Our View: Dairy farmers in need of help — now
Dairy farmers — the foundation for Minnesota’s family farm tradition and the backbone of the rural economy — are in serious trouble. Weak raw milk prices in recent months combined with a harsh winter have taken an immense toll.
The crisis hasn’t received the attention it deserves, which is why Saturday’s visit to Rob and Katie Kreidermacher’s Altura-area dairy farm by federal and state elected officials was important and appreciated. The Kreidermachers are among several farms across the state who suffered roof collapses caused by heavy snow.
Attention must lead to action, which Gov. Tim Walz and U.S. Tina Smith promised during the farm visit. The Legislature has responded to the crisis by quickly moving to provide loan money and working to encourage speedy payment of insurance money. The Rural Finance Authority is considering providing zero-interest loans to producers for natural disaster recovery.
The potential for federal assistance is uncertain. Dairy farmers have access to the Dairy Protection Program through which producers can purchase insurance policies that protect them from low milk prices. The program is woefully inadequate and insurance policies can be expensive.
Walz seems to understand what’s at stake for Minnesota’s entire economy.
“These dairy farms are the bedrock of the economy and their communities,” the governor said during Saturday’s event. “What we need to do is keep these dairy farms up and running.’’
It is a tall task, given low prices caused by overproduction and falling milk demand. Minnesota’s dairy industry has been in a decades-long decline. There are approximately 3,000 dairy farms in the state, a mere fraction of operations that existed during the industry’s heyday.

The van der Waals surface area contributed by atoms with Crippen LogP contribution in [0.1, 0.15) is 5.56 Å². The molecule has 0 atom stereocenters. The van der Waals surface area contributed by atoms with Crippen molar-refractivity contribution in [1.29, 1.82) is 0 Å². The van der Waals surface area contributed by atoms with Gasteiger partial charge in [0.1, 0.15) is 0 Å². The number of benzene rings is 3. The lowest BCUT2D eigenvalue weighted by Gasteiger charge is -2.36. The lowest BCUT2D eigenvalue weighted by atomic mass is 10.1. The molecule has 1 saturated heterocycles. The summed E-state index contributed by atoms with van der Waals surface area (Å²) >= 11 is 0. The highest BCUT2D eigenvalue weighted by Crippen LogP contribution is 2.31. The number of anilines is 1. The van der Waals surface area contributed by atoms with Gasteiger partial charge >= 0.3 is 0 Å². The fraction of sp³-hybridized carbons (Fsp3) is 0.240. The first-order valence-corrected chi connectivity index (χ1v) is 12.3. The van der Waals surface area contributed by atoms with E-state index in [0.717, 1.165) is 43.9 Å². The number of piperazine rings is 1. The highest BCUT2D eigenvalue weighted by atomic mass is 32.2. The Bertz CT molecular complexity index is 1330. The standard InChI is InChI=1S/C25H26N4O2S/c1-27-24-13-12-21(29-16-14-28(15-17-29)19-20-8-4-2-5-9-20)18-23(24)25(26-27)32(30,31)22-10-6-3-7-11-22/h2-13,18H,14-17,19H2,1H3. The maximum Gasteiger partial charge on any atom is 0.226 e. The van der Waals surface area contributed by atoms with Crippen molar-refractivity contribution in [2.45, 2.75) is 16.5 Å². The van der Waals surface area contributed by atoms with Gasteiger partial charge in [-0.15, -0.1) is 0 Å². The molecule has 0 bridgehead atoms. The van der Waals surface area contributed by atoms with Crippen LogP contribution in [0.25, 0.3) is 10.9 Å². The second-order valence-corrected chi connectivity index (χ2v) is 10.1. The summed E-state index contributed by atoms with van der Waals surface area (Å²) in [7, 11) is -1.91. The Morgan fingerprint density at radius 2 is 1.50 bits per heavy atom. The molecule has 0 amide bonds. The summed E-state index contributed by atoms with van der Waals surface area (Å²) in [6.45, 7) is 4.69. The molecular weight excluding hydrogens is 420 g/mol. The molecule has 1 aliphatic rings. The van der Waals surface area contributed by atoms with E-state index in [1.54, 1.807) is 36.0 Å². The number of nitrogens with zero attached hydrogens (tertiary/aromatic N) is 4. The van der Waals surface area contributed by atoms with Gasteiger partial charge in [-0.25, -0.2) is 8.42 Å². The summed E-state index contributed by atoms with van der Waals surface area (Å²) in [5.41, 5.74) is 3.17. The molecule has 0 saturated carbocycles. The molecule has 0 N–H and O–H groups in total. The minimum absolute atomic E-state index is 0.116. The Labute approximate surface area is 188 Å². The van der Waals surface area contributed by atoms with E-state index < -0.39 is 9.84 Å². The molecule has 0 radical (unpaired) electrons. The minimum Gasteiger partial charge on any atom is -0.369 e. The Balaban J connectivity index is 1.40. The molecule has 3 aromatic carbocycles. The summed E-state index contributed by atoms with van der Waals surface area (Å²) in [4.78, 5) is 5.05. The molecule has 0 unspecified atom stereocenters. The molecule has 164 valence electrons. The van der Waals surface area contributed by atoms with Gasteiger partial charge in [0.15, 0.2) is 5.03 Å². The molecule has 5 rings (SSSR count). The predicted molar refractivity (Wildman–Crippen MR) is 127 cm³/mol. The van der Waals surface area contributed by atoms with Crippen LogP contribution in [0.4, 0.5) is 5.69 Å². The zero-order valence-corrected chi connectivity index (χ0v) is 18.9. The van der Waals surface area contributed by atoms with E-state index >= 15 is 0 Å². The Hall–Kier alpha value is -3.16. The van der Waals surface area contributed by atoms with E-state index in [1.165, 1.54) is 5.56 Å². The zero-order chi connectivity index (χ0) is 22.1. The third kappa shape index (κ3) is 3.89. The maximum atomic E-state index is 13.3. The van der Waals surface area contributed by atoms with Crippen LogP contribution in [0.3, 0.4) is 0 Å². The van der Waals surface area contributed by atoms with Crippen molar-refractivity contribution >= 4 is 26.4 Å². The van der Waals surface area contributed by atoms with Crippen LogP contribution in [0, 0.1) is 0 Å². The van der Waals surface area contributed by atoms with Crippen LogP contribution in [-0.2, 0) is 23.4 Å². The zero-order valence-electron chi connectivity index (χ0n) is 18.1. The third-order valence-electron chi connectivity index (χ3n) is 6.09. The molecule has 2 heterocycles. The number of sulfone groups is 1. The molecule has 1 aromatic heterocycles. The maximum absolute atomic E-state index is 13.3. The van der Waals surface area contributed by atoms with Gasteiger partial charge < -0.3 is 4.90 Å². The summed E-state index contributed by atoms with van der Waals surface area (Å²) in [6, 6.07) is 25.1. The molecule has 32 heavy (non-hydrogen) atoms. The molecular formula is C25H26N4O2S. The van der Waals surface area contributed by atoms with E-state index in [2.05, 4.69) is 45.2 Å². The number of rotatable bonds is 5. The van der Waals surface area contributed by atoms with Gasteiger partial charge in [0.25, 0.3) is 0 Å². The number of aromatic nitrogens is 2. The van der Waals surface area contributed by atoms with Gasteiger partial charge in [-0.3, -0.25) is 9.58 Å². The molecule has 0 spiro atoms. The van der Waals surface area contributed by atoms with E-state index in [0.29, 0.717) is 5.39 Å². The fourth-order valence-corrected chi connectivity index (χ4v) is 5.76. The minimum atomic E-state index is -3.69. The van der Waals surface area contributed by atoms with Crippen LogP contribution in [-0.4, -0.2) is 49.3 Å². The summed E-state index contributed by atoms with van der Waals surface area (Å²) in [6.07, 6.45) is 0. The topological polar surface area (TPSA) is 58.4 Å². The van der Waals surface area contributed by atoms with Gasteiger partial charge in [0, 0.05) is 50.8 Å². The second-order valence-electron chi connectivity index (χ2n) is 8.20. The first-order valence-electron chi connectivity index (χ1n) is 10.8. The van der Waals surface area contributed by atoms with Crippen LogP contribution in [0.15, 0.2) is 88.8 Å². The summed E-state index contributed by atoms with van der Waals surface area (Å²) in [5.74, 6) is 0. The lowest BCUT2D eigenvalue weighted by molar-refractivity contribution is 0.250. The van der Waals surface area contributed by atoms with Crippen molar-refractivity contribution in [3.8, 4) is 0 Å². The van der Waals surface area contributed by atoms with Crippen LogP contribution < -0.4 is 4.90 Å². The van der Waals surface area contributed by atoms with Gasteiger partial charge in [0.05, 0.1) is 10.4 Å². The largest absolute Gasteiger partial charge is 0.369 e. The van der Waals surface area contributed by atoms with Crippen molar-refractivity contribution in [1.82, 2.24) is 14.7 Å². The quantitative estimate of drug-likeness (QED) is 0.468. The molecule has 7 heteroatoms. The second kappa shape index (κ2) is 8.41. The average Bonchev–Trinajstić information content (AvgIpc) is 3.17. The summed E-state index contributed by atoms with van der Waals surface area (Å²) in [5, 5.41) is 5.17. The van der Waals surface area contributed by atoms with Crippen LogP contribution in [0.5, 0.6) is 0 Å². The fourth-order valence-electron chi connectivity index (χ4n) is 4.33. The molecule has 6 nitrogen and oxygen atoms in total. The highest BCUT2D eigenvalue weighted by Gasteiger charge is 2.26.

Raw milk helped to build cooperatives like Land O’Lakes and private companies and created jobs. A study done in the 1980s found that each $1 of profit earned by producers generates $7 worth of economic activity the communities in which they are located.
Dairy isn’t the only farming enterprise that’s struggling. Grain producers are suffering from below-the-cost of production prices and high land and fertilizer costs.
A quote by turn of the 20th century politician and writer William Jennings Bryan seems appropriate.
“Burn down your cities and leave our farms, and your cities will spring up again as if by magic. But destroy our farms and the grass will grow in the streets of every city in the country.”
Minnesota’s farm economy is struggling and action is needed at the federal and state levels to prevent a repeat of the 1980s great depression in agriculture, which took an immense toll on farmers and rural communities.
We appreciate the high-level attention February’s record snow and the resulting disaster on farms has brought. We expect Walz, Smith, ag department Commissioner Thom Petersen, Reps. Jeanne Poppe and Steve Drazkowski and Sen. Michael P. Goggin to bring the Legislature to action this week. There is no time to waste.